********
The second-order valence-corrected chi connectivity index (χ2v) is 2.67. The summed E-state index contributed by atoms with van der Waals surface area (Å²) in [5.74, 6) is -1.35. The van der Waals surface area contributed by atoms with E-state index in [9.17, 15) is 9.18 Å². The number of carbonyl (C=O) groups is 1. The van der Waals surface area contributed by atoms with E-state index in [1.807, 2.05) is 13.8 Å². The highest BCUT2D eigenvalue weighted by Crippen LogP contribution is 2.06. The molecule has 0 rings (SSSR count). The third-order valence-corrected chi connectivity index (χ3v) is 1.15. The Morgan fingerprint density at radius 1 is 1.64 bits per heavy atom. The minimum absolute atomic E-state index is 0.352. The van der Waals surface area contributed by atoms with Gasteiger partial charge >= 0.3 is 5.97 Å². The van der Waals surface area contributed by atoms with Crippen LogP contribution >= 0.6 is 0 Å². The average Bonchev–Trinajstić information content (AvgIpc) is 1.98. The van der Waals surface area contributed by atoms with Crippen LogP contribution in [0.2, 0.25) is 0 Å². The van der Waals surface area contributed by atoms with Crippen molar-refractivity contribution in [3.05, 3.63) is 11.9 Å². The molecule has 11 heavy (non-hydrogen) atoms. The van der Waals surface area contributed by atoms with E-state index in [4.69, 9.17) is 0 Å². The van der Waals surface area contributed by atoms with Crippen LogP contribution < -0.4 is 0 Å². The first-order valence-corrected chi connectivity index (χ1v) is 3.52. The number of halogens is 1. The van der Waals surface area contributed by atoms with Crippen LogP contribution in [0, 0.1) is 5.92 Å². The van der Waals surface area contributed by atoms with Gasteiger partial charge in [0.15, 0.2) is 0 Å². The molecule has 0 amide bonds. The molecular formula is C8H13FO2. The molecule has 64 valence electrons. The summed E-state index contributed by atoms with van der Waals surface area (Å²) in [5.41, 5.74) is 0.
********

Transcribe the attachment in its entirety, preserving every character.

The second-order valence-corrected chi connectivity index (χ2v) is 2.67. The summed E-state index contributed by atoms with van der Waals surface area (Å²) in [5.74, 6) is -1.35. The van der Waals surface area contributed by atoms with E-state index in [9.17, 15) is 9.18 Å². The number of carbonyl (C=O) groups is 1. The van der Waals surface area contributed by atoms with E-state index in [1.807, 2.05) is 13.8 Å². The highest BCUT2D eigenvalue weighted by Crippen LogP contribution is 2.06. The molecule has 0 rings (SSSR count). The third-order valence-corrected chi connectivity index (χ3v) is 1.15. The Morgan fingerprint density at radius 1 is 1.64 bits per heavy atom. The minimum absolute atomic E-state index is 0.352. The van der Waals surface area contributed by atoms with Gasteiger partial charge >= 0.3 is 5.97 Å². The van der Waals surface area contributed by atoms with Crippen LogP contribution >= 0.6 is 0 Å². The average Bonchev–Trinajstić information content (AvgIpc) is 1.98. The van der Waals surface area contributed by atoms with Crippen LogP contribution in [0.2, 0.25) is 0 Å². The van der Waals surface area contributed by atoms with Crippen molar-refractivity contribution in [3.05, 3.63) is 11.9 Å². The molecule has 11 heavy (non-hydrogen) atoms. The van der Waals surface area contributed by atoms with E-state index in [4.69, 9.17) is 0 Å². The van der Waals surface area contributed by atoms with Crippen LogP contribution < -0.4 is 0 Å². The first-order valence-corrected chi connectivity index (χ1v) is 3.52. The number of halogens is 1. The van der Waals surface area contributed by atoms with Crippen LogP contribution in [0, 0.1) is 5.92 Å². The van der Waals surface area contributed by atoms with Gasteiger partial charge in [0.15, 0.2) is 0 Å². The molecule has 0 amide bonds. The molecular formula is C8H13FO2. The molecule has 64 valence electrons. The summed E-state index contributed by atoms with van der Waals surface area (Å²) in [5.41, 5.74) is 0.